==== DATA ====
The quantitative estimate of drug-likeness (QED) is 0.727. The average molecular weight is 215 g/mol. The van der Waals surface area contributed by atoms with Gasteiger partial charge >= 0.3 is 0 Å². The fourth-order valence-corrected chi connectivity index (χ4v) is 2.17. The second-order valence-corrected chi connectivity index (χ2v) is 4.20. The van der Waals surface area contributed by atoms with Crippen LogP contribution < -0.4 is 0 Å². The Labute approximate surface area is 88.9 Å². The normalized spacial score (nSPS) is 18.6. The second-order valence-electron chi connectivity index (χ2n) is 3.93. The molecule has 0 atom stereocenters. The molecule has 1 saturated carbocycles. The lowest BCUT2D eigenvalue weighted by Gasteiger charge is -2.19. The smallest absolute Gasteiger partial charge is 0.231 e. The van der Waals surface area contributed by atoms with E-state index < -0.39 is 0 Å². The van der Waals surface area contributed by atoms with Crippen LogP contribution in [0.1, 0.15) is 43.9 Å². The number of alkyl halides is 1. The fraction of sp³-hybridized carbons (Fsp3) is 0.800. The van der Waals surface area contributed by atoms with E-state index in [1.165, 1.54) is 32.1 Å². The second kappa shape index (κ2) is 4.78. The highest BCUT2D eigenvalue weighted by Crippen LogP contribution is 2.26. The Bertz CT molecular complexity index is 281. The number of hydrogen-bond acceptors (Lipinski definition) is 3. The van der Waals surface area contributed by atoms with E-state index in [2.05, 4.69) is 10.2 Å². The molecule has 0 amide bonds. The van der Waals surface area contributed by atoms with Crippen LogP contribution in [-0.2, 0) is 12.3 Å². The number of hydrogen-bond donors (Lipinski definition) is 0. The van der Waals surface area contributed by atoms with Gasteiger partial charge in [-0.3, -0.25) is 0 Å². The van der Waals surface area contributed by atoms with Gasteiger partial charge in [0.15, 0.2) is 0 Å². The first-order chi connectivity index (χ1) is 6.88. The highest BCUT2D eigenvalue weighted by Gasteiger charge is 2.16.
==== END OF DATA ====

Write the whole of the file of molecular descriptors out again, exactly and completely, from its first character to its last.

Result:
The quantitative estimate of drug-likeness (QED) is 0.727. The average molecular weight is 215 g/mol. The van der Waals surface area contributed by atoms with Gasteiger partial charge >= 0.3 is 0 Å². The fourth-order valence-corrected chi connectivity index (χ4v) is 2.17. The second-order valence-corrected chi connectivity index (χ2v) is 4.20. The van der Waals surface area contributed by atoms with Crippen LogP contribution < -0.4 is 0 Å². The Labute approximate surface area is 88.9 Å². The normalized spacial score (nSPS) is 18.6. The second-order valence-electron chi connectivity index (χ2n) is 3.93. The molecule has 0 atom stereocenters. The molecule has 1 saturated carbocycles. The lowest BCUT2D eigenvalue weighted by Gasteiger charge is -2.19. The smallest absolute Gasteiger partial charge is 0.231 e. The van der Waals surface area contributed by atoms with E-state index < -0.39 is 0 Å². The van der Waals surface area contributed by atoms with Crippen LogP contribution in [0.1, 0.15) is 43.9 Å². The number of alkyl halides is 1. The fraction of sp³-hybridized carbons (Fsp3) is 0.800. The van der Waals surface area contributed by atoms with E-state index in [1.165, 1.54) is 32.1 Å². The second kappa shape index (κ2) is 4.78. The highest BCUT2D eigenvalue weighted by Crippen LogP contribution is 2.26. The Bertz CT molecular complexity index is 281. The number of hydrogen-bond acceptors (Lipinski definition) is 3. The van der Waals surface area contributed by atoms with E-state index in [2.05, 4.69) is 10.2 Å². The molecule has 0 amide bonds. The van der Waals surface area contributed by atoms with Crippen LogP contribution in [-0.2, 0) is 12.3 Å². The number of hydrogen-bond donors (Lipinski definition) is 0. The van der Waals surface area contributed by atoms with Gasteiger partial charge in [-0.3, -0.25) is 0 Å². The van der Waals surface area contributed by atoms with Gasteiger partial charge in [0.15, 0.2) is 0 Å². The first-order chi connectivity index (χ1) is 6.88. The highest BCUT2D eigenvalue weighted by Gasteiger charge is 2.16.